Wide Receiver Terrell Owens has made himself an easy target for controversy and criticism over the years with his on and off-field antics. Most of the time, T.O. has taken this criticism in stride, building the chip on his shoulder and allowed his play on the field silence everyone.
Every once in a while though, there's a story that pops up about Owens that gives you a rare glimpse at his vulnerability as a human being. For every "sit-ups in the driveway" incident, there's a tearful "that's my quarterback" episode. For every popcorn and sharpie comedy act, there's the tragic episode where Owens allegedly attempts suicide.
With T.O. recently opting for a football career outside of the NFL, he opened up to GQ Magazine, simply stating proclaiming: "I'm in hell".
Since last spring, when the Cincinnati Bengals declined to renew his one-year, $2 million contract, Owens has been a man without a team, making him arguably football's most talented unemployed player. Plenty of teams could use a receiver of Owens's caliber, there's no question about that, but no one has made even a lowball offer. His agent, Drew Rosenhaus, has tried to drum up interest by hinting that some unnamed club is sniffing around, but nothing has materialized.
This lack of NFL offers has led Owens to a league outside of the NFL, where apparently he'll be a co-owner of the team, as well as be the star player. But this lack of offers has also left Owens "friendless and broke":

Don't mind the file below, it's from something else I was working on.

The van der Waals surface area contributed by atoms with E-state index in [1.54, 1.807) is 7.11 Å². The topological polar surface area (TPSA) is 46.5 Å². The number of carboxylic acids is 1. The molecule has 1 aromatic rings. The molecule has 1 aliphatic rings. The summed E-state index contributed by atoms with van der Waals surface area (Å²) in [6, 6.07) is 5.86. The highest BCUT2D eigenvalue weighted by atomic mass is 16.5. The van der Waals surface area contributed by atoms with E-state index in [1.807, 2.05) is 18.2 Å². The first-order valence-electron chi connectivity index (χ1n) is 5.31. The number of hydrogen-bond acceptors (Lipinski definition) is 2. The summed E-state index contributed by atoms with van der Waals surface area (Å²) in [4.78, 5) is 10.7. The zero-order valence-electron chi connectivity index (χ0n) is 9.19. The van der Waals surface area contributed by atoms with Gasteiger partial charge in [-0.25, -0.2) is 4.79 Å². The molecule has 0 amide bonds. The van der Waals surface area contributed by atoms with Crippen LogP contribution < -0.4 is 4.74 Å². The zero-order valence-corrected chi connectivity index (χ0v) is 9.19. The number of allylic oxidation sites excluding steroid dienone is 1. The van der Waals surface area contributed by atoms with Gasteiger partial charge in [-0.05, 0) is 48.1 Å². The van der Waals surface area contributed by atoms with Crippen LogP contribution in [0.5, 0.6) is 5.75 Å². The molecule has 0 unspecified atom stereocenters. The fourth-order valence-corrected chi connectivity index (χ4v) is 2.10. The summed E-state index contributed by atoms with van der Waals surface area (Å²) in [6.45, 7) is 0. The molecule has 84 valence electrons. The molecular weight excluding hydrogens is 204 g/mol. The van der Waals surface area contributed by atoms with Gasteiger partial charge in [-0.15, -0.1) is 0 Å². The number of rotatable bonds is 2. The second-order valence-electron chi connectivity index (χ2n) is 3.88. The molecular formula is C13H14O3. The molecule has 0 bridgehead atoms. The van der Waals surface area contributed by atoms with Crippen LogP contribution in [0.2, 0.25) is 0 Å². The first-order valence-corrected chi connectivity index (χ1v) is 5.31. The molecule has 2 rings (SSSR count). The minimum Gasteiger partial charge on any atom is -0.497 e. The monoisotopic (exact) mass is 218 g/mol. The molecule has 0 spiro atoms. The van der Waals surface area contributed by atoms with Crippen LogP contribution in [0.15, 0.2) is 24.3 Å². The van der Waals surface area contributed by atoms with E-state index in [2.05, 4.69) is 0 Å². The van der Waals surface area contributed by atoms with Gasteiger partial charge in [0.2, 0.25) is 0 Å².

The $80 million or so he had made in his career is almost gone, he said, but not because he lived a lavish lifestyle. In a profile story in GQ’s February issue, Owens said his financial advisers lured him into risky investments such as an Alabama entertainment complex that cost him $2 million. He later learned the venture was illegal in the state and violated the NFL’s policy of prohibiting players from investing in gambling, he said.
He also owns a slew of properties that he thought he would be able to rent before the housing market tanked, he said. He has a home in Los Angeles that cost him $499,000 and a multimillion-dollar home that is for sale in Atlanta. The home in New Jersey for which he paid $3.9 million was sold in late 2010 for $1.7 million, he said.
Owens also pays $44,600 a month in child support for his four children, ages 5 to 12. Three of the four mothers have sued him.
Though it's hard to feel sorry for a man who has put himself in the position he has with his attitude and poor life choices, some of these problems stem from Owens being swindled while having his trust taken advantage of. Frankly, it's sad to see a future Hall of Fame player fall from grace so quickly.
A lot of public incidents with Owens have been the root of him seeking attention. Let's hope that he grabs the attention of the right people to pull him out of "hell".